In 2008, when her scientific publication, the Journal of Zhejiang University-Science, became the first in China to use CrossCheck text analysis software to spot plagiarism, Zhang was pleased to be a trailblazer. But when the first set of results came in, she was upset and horrified.
“In almost two years, we find about 31 percent of papers with unreasonable copy[ing] and plagiarism,” she says, shaking her head. “This is true.”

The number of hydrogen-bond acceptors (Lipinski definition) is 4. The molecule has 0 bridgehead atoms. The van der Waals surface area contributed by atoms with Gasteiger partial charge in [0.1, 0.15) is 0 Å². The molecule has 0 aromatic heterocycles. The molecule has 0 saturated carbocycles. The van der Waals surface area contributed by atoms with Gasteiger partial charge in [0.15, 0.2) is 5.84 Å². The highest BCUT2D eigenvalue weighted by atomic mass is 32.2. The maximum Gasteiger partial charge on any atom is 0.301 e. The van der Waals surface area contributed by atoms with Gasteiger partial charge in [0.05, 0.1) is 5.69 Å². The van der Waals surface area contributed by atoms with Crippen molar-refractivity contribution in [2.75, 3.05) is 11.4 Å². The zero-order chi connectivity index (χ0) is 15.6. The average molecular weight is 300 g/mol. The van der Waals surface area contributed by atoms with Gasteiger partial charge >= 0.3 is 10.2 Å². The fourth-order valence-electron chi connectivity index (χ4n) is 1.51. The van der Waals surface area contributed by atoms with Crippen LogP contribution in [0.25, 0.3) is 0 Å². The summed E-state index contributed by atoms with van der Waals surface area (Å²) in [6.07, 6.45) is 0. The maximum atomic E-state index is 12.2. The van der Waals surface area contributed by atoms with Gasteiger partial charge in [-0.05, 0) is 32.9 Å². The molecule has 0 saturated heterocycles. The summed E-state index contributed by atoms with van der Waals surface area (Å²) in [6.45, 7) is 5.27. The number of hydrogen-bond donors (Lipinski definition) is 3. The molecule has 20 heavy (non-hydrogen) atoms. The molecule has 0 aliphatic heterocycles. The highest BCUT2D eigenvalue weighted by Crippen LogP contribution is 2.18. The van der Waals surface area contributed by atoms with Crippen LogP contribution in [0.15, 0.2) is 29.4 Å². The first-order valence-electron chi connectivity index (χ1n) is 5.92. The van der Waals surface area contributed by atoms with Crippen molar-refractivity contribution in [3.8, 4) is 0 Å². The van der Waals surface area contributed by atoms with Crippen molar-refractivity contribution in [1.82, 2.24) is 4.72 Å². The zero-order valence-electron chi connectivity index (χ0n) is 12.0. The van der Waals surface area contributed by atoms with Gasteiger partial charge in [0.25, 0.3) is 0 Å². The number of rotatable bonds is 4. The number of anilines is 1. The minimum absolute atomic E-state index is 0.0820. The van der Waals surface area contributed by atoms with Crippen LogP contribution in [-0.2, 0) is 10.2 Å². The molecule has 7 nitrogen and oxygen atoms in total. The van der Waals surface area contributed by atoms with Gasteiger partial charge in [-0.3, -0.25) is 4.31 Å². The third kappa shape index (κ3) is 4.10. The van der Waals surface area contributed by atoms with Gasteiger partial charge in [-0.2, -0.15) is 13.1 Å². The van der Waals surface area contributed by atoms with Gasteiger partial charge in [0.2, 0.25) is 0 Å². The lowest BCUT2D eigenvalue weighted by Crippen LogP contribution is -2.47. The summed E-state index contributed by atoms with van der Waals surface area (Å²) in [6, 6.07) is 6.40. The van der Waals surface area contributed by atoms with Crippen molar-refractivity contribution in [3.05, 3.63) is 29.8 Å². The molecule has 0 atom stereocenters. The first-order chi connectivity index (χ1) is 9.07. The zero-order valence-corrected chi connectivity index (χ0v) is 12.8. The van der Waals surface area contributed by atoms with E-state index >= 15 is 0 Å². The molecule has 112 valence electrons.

For computer science and life science papers, that figure went up to almost 40 percent. When Zhang published these findings, she was criticized for bringing shame on Chinese scientists, even though she had emphasized that many of the papers were from overseas. —NPR.org » Plagiarism Plague Hinders Chinas Scientific Ambition.
NPR.org » Plagiarism Plague Hinders China’s Scientific Ambition
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